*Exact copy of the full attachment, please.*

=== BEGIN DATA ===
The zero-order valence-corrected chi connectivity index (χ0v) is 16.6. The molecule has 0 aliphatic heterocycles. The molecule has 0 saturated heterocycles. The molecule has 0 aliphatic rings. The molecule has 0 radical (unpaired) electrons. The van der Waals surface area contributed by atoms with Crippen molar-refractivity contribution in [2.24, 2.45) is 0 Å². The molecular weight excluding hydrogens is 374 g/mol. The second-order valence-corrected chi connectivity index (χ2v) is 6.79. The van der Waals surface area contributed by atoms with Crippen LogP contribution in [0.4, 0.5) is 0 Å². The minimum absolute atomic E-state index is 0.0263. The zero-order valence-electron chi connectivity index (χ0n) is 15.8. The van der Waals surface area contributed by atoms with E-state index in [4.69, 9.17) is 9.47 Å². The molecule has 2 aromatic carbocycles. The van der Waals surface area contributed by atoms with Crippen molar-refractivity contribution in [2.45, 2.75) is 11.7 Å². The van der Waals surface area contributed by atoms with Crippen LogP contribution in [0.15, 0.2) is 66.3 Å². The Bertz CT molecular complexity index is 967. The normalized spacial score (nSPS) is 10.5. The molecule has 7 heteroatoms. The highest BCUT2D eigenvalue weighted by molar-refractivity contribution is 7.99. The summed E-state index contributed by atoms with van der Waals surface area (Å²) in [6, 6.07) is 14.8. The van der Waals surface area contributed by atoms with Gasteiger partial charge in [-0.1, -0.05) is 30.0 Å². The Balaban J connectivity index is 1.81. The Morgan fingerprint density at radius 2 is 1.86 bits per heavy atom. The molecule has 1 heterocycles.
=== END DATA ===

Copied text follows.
The zero-order valence-corrected chi connectivity index (χ0v) is 16.6. The molecule has 0 aliphatic heterocycles. The molecule has 0 saturated heterocycles. The molecule has 0 aliphatic rings. The molecule has 0 radical (unpaired) electrons. The van der Waals surface area contributed by atoms with Crippen molar-refractivity contribution in [2.24, 2.45) is 0 Å². The molecular weight excluding hydrogens is 374 g/mol. The second-order valence-corrected chi connectivity index (χ2v) is 6.79. The van der Waals surface area contributed by atoms with Crippen LogP contribution in [0.4, 0.5) is 0 Å². The minimum absolute atomic E-state index is 0.0263. The zero-order valence-electron chi connectivity index (χ0n) is 15.8. The van der Waals surface area contributed by atoms with E-state index in [4.69, 9.17) is 9.47 Å². The molecule has 2 aromatic carbocycles. The van der Waals surface area contributed by atoms with Crippen molar-refractivity contribution in [2.45, 2.75) is 11.7 Å². The van der Waals surface area contributed by atoms with Crippen LogP contribution in [0.15, 0.2) is 66.3 Å². The Bertz CT molecular complexity index is 967. The normalized spacial score (nSPS) is 10.5. The molecule has 7 heteroatoms. The highest BCUT2D eigenvalue weighted by molar-refractivity contribution is 7.99. The summed E-state index contributed by atoms with van der Waals surface area (Å²) in [6, 6.07) is 14.8. The van der Waals surface area contributed by atoms with Gasteiger partial charge in [-0.1, -0.05) is 30.0 Å². The Balaban J connectivity index is 1.81. The Morgan fingerprint density at radius 2 is 1.86 bits per heavy atom. The molecule has 1 heterocycles.